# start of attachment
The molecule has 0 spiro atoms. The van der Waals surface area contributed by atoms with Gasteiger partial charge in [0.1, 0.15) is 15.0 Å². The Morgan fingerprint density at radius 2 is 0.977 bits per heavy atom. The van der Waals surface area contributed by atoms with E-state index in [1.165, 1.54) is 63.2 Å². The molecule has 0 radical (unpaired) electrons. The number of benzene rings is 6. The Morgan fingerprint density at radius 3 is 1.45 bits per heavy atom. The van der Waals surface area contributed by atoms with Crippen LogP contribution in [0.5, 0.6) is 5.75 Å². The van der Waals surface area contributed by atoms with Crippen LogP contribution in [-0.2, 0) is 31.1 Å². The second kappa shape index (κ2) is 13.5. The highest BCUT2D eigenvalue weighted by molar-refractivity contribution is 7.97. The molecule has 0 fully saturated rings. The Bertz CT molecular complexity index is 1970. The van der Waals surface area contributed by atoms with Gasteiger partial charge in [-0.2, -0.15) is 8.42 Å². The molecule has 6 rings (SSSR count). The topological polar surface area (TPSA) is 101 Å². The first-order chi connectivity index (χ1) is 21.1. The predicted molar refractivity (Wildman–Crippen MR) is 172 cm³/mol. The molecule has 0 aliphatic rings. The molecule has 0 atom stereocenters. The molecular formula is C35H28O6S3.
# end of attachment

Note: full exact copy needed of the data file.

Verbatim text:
The molecule has 0 spiro atoms. The van der Waals surface area contributed by atoms with Gasteiger partial charge in [0.1, 0.15) is 15.0 Å². The Morgan fingerprint density at radius 2 is 0.977 bits per heavy atom. The van der Waals surface area contributed by atoms with E-state index in [1.165, 1.54) is 63.2 Å². The molecule has 0 radical (unpaired) electrons. The number of benzene rings is 6. The Morgan fingerprint density at radius 3 is 1.45 bits per heavy atom. The van der Waals surface area contributed by atoms with Crippen LogP contribution in [0.5, 0.6) is 5.75 Å². The van der Waals surface area contributed by atoms with Crippen LogP contribution in [-0.2, 0) is 31.1 Å². The second kappa shape index (κ2) is 13.5. The highest BCUT2D eigenvalue weighted by molar-refractivity contribution is 7.97. The molecule has 0 fully saturated rings. The Bertz CT molecular complexity index is 1970. The van der Waals surface area contributed by atoms with Gasteiger partial charge in [-0.2, -0.15) is 8.42 Å². The molecule has 6 rings (SSSR count). The topological polar surface area (TPSA) is 101 Å². The first-order chi connectivity index (χ1) is 21.1. The predicted molar refractivity (Wildman–Crippen MR) is 172 cm³/mol. The molecule has 0 aliphatic rings. The molecule has 0 atom stereocenters. The molecular formula is C35H28O6S3.